DNREC seeks volunteer spotters for annual Bat Count

A study published in Science magazine suggests that bats could be one of the most economically valuable groups of wildlife to North American farmers, saving them at least $3.7 billion annually by reducing the amount of pesticides needed. (Delaware Fish & Wildlife Division via Facebook)

A study published in Science magazine suggests that bats could be one of the most economically valuable groups of wildlife to North American farmers, saving them at least $3.7 billion annually by reducing the amount of pesticides needed. (Delaware Fish & Wildlife Division via Facebook)

DOVER — DNREC’s Division of Fish & Wildlife is seeking volunteer bat spotters to help in locating and counting the state’s bat colonies for the annual Delaware Bat Count.

A training session for volunteers will be held from 5:30 to 7:30 p.m. May 14 at the Aquatic Resources Education Center, 4876 Hay Point Landing Road, Smyrna. Weather-permitting, the session will be followed by a visit to a bat maternity colony site for a count demonstration from 7:30 to 9 p.m.

Preregistration for the training is requested and can be done by contacting Alex Heinemann at (302) 735-8676 or alexandra.heinemann@state.de.us.

The Delaware Bat Count is a statewide study documenting population trends and bats that breed in the state. Once volunteers adopt a site, they are asked to count the bats at least twice during the summer.

Delaware is home to nine species of bats, several of which have begun their annual move from winter hibernation sites to summer maternity colonies. Female bats return to their colonies pregnant, and then congregate to give birth and raise their pups. In Delaware, these colonies often take up residence in barns, garages, attics, bat boxes and homes.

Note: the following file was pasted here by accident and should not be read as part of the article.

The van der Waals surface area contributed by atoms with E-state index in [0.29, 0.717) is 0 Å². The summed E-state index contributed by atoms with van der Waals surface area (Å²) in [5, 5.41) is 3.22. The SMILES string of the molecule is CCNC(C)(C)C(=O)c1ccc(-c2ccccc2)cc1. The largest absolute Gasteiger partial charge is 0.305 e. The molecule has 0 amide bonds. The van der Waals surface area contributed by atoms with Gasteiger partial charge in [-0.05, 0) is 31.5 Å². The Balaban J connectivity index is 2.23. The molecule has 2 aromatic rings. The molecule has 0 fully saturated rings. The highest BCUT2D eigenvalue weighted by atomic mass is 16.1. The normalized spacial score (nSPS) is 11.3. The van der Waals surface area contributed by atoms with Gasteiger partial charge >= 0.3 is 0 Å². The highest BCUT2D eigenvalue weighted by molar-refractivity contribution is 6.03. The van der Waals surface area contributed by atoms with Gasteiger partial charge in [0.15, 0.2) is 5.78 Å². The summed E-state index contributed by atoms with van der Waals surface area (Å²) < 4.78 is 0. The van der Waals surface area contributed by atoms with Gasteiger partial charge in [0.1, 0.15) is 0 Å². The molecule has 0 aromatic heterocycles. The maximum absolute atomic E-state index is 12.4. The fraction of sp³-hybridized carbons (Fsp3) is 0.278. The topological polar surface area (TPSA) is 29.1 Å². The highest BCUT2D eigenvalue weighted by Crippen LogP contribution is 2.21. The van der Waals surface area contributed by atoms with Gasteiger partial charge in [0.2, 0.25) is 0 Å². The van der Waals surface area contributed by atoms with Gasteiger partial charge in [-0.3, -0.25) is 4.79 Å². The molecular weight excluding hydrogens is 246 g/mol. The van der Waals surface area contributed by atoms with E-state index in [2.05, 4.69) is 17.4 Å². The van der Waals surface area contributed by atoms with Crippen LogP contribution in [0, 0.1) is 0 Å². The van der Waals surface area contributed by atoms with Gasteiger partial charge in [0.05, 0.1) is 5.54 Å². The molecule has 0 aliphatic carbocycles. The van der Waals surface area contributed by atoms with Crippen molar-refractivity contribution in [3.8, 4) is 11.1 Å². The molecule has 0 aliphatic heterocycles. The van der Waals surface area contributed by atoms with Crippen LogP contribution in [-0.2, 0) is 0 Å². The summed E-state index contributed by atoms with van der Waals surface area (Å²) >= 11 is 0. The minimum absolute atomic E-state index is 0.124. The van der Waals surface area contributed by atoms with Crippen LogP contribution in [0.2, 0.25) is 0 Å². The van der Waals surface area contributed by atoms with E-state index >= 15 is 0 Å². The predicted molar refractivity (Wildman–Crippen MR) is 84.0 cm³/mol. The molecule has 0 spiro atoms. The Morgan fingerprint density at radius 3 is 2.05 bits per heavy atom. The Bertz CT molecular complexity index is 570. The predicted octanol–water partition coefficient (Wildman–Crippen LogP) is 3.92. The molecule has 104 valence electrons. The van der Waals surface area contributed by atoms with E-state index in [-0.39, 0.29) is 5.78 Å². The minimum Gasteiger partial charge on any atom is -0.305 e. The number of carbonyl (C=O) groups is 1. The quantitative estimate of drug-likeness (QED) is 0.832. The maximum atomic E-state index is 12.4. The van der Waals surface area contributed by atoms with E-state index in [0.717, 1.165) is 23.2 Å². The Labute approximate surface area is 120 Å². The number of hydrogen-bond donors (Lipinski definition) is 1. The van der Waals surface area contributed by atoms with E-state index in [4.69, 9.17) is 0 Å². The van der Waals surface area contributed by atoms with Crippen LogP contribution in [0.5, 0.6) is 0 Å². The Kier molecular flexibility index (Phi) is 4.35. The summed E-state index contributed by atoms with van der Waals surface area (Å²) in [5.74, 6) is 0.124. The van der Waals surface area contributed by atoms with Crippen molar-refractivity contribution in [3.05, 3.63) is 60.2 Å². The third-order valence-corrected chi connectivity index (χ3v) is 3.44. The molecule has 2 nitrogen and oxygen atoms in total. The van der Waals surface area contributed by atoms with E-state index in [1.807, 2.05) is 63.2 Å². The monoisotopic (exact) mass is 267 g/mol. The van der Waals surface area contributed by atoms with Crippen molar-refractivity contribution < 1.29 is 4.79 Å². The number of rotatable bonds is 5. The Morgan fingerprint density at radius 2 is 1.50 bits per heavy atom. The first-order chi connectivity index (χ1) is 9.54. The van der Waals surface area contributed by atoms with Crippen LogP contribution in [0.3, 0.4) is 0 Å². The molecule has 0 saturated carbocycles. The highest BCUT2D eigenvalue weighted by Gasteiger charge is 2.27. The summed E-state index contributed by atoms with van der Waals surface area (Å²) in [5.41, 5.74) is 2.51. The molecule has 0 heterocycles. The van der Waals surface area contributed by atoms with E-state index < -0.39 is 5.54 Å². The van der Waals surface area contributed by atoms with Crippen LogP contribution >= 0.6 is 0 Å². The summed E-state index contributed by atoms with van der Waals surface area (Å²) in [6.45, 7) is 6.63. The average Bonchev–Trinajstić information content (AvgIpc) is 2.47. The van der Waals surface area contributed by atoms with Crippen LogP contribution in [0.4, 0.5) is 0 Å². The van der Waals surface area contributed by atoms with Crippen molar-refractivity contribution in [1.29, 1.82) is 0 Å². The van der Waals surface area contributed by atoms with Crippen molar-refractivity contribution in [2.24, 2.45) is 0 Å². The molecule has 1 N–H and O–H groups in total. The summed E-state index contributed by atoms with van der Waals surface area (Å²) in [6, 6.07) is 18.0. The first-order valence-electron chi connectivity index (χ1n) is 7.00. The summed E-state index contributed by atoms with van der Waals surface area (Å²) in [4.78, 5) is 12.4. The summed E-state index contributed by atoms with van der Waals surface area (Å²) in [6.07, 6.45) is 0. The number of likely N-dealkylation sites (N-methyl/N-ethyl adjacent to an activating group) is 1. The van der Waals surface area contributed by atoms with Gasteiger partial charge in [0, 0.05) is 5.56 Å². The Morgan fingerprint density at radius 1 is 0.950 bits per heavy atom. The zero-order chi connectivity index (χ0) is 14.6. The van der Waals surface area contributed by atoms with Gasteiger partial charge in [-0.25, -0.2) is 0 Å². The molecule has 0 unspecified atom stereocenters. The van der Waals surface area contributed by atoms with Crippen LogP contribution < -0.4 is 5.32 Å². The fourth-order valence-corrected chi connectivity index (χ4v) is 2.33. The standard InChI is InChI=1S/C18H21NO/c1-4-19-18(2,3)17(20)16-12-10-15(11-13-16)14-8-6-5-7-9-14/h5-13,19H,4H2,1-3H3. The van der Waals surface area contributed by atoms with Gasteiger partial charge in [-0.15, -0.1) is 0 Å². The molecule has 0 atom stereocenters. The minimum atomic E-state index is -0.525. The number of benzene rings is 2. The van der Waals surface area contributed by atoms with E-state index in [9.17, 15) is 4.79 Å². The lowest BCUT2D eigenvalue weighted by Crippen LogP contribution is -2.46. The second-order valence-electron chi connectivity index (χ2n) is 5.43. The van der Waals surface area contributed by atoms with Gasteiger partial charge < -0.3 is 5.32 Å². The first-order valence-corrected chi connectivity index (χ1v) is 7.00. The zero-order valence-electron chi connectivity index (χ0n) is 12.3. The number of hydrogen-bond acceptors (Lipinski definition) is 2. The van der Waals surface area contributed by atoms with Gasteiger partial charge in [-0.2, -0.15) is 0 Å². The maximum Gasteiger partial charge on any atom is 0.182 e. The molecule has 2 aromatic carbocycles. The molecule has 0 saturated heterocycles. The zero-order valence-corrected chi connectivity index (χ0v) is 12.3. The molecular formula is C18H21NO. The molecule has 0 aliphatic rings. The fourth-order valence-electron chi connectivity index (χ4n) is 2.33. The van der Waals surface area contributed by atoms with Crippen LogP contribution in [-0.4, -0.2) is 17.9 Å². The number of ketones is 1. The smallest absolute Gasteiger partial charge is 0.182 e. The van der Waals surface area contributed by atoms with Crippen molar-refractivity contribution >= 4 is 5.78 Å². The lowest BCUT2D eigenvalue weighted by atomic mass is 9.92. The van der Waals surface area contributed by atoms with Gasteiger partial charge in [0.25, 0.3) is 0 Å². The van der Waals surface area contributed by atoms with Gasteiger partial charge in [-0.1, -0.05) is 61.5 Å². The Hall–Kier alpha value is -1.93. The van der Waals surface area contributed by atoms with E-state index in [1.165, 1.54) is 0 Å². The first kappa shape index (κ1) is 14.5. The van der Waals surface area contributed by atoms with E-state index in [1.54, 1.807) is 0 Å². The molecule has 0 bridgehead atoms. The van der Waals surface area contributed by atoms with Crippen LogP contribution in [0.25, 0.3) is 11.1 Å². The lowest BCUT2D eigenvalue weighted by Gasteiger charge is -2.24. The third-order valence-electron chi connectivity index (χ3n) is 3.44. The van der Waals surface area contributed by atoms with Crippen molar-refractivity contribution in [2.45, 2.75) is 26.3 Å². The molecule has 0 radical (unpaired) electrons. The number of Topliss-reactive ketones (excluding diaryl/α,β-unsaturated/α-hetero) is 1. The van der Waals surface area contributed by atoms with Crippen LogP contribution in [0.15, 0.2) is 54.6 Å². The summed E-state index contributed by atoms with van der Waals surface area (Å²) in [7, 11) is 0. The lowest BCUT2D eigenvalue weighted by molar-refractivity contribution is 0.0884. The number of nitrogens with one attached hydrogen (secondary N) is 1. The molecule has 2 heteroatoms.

Bats feed at night on insects, including many pest species such as mosquitoes. Some eat moths and beetles that damage crops. A study published in Science magazine suggests that bats could be one of the most economically valuable groups of wildlife to North American farmers, saving them at least $3.7 billion annually by reducing the amount of pesticides needed.

“They’re providing us with a valuable and free service, so it’s to our benefit to have them around,” said wildlife biologist Holly Niederriter of the Division of Fish & Wildlife.

Even though bats play an important role in the ecosystem, they are often unwanted visitors to homes and outbuildings. A bat exclusion from the building or structure may be warranted in such situations.

It is crucial that bat exclusions be completed before May 15 — when  mother bats typically start giving birth — to prevent trapping flightless young inside a building and permanently separating the mothers from their pups, which cannot survive on their own.

For a list of permitted wildlife control operators who can conduct bat exclusions, visit https://apps.dnrec.state.de.us/NuisanceWildlife/Search.aspx. To review the “Best Management Practices” for excluding bats, go to www.dnrec.delaware.gov/fw/bats/ and check out the “Bats In Buildings” section.

Reach the Delaware State News newsroom at newsroom@newszap.com

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